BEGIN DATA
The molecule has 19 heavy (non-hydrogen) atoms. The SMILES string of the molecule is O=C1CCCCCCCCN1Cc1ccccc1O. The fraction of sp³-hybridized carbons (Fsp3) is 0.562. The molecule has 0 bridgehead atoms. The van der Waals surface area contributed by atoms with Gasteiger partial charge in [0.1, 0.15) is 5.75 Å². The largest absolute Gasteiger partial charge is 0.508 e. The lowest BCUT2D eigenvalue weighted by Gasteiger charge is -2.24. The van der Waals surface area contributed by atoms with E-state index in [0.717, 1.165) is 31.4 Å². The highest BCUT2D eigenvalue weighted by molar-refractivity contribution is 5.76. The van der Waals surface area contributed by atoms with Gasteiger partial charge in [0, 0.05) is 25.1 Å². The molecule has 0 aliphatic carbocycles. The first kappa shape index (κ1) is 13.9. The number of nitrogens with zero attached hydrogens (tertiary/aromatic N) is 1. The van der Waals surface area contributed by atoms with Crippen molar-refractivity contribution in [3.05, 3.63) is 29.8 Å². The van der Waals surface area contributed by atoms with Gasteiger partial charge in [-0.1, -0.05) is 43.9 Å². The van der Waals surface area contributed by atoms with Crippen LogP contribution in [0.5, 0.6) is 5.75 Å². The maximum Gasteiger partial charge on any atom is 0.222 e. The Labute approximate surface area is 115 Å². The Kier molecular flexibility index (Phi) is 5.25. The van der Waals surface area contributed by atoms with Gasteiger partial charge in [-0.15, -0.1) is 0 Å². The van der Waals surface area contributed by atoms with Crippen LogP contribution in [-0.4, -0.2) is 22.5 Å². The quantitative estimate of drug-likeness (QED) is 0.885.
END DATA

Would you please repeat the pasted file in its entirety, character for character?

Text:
The molecule has 19 heavy (non-hydrogen) atoms. The SMILES string of the molecule is O=C1CCCCCCCCN1Cc1ccccc1O. The fraction of sp³-hybridized carbons (Fsp3) is 0.562. The molecule has 0 bridgehead atoms. The van der Waals surface area contributed by atoms with Gasteiger partial charge in [0.1, 0.15) is 5.75 Å². The largest absolute Gasteiger partial charge is 0.508 e. The lowest BCUT2D eigenvalue weighted by Gasteiger charge is -2.24. The van der Waals surface area contributed by atoms with E-state index in [0.717, 1.165) is 31.4 Å². The highest BCUT2D eigenvalue weighted by molar-refractivity contribution is 5.76. The van der Waals surface area contributed by atoms with Gasteiger partial charge in [0, 0.05) is 25.1 Å². The molecule has 0 aliphatic carbocycles. The first kappa shape index (κ1) is 13.9. The number of nitrogens with zero attached hydrogens (tertiary/aromatic N) is 1. The van der Waals surface area contributed by atoms with Crippen molar-refractivity contribution in [3.05, 3.63) is 29.8 Å². The van der Waals surface area contributed by atoms with Gasteiger partial charge in [-0.1, -0.05) is 43.9 Å². The van der Waals surface area contributed by atoms with Crippen LogP contribution in [0.5, 0.6) is 5.75 Å². The maximum Gasteiger partial charge on any atom is 0.222 e. The Labute approximate surface area is 115 Å². The Kier molecular flexibility index (Phi) is 5.25. The van der Waals surface area contributed by atoms with Gasteiger partial charge in [-0.15, -0.1) is 0 Å². The van der Waals surface area contributed by atoms with Crippen LogP contribution in [-0.4, -0.2) is 22.5 Å². The quantitative estimate of drug-likeness (QED) is 0.885.